Question: Why there are several different genes with exact same FPKM in the genes.fpkm_tracking of cuffdiff?
gravatar for Parham
5.1 years ago by
Parham1.4k wrote:


I am willing to filter the highly transcribed genes of my experiment based on their fpkm values. First I need a confirmation whether that is a correct strategy?

If so I am filtering from genes.fpkm_tracking of the cuffdiff outputs not the rest (cds, isoforms or tss). I hope that is correct also. 

Then I am wondering why several different genes show up with exact fpkm value in the genes.fpkm_tracking file? Can some body explain that please? And let's assume initially I select the 500 highest fpkms, then I split those genes and I end up with 1000 genes. Now my aim was to filter the top 500 highly transcribed genes, that 1000 gene result will ruin it so I have to select for less genes for a second time! Is that how it works?

Thanks in advance!

ADD COMMENTlink modified 5.1 years ago by Devon Ryan94k • written 5.1 years ago by Parham1.4k
gravatar for Devon Ryan
5.1 years ago by
Devon Ryan94k
Freiburg, Germany
Devon Ryan94k wrote:

Filtering by level of evidence typically a worthwhile step. I'll assume that you're aware with the myriad of problems surrounding FPKMs, so I'll not go into that. Well, I guess I'll mention that it's somewhat less useful to filter by FPKM than by raw or expected count.

Anyway, there's no reason that two genes can't have the same FPKM. That's essentially just a count metric normalized by length, so you could even have all genes with the same FPKM (this would never happen in practice). There's no reason to expect uniqueness here.

I have no idea what you mean by "split those genes".

ADD COMMENTlink written 5.1 years ago by Devon Ryan94k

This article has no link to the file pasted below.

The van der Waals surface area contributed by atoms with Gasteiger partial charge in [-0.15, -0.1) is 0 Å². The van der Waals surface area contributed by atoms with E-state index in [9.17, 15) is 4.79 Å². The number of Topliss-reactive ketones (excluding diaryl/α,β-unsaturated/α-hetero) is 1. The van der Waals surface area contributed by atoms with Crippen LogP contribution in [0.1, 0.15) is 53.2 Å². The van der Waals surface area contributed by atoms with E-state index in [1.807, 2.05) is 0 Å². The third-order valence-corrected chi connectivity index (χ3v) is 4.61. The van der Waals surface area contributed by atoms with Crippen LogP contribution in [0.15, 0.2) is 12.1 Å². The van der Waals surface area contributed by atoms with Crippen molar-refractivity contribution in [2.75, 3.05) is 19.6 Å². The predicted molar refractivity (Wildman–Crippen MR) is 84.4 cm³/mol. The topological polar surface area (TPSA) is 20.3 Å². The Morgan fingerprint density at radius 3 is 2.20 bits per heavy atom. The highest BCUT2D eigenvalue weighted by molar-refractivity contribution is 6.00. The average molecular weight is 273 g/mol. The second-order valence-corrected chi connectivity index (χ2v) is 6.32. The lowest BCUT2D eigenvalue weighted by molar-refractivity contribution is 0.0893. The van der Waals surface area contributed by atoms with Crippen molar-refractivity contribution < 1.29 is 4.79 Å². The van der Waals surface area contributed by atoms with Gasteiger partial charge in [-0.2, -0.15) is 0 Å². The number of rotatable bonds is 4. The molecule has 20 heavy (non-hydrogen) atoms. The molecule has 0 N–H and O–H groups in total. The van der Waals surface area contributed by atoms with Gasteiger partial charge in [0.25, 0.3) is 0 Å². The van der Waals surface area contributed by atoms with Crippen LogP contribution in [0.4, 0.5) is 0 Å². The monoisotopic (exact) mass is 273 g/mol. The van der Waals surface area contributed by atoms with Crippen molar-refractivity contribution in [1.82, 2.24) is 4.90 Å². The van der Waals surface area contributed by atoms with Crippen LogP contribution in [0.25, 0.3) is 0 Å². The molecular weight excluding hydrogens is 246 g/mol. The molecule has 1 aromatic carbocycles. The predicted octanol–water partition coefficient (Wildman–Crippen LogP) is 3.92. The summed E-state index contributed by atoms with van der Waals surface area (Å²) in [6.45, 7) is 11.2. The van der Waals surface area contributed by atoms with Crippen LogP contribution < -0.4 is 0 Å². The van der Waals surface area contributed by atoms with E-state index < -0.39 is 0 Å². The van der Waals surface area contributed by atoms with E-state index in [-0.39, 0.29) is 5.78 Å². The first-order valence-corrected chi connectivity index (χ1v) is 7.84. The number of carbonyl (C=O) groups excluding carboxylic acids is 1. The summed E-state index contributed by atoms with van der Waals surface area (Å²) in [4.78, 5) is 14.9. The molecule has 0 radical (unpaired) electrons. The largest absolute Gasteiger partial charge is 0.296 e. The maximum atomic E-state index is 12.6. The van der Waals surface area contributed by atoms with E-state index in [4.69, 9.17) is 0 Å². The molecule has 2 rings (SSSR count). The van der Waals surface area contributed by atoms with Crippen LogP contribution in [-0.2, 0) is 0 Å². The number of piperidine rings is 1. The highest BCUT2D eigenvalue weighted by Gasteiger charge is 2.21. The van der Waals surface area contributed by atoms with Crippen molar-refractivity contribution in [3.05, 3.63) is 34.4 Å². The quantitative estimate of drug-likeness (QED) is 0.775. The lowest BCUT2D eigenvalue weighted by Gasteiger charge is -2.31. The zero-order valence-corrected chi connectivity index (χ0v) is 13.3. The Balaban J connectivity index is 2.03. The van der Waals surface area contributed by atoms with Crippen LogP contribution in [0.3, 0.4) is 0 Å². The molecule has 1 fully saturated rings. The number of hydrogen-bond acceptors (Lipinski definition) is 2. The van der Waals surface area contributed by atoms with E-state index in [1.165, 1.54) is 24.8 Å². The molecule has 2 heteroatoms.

Thanks for explanation on why genes can have same FPKM. Previously I filtered on counts produced from DESeq2 but then I thought maybe its more accurate to do it on FPKM and compare the outcome. I have no idea about problems surrounding FPKMs, so if you could clarify or share a link I appreciate that. So your recommendation is to stick to the counts? However I am not familiar with raw/expected counts term. A newbie here!

By splitting I meant splitting the string characters. Now you don't need to consider it, you gave the answer already. 

Thanks a lot!

ADD REPLYlink modified 5.1 years ago • written 5.1 years ago by Parham1.4k

One of the biggest problems with FPKMs is that they're easily skewed by differences in abundance of a single highly expressed gene. Since samples will have different amounts of rRNA depletion and rRNAs are the majority of transcripts this can create real problems. If you calculate FPKM from normalized counts, then this isn't a problem.

The other issue with FPKMs is that by normalizing by gene length, you're throwing away genes for which you have more statistical power.

Expected counts are produced by programs like RSEM and eXpress (cufflinks uses them, but I don't know if it actually outputs them). They're essentially just standard/raw counts that include ambiguous alignments via an expectation maximization algorithm. Read the papers on any of the aforementioned tools for details.

Yes, sticking with counts is typically the most useful route. I did have one experiment where making FPKMs from the normalized counts and filtering according to that had the most power, but that's more the exception than the rule.

ADD REPLYlink written 5.1 years ago by Devon Ryan94k

Thanks for the very thorough explanation Devon. However that made me to come up with more questions!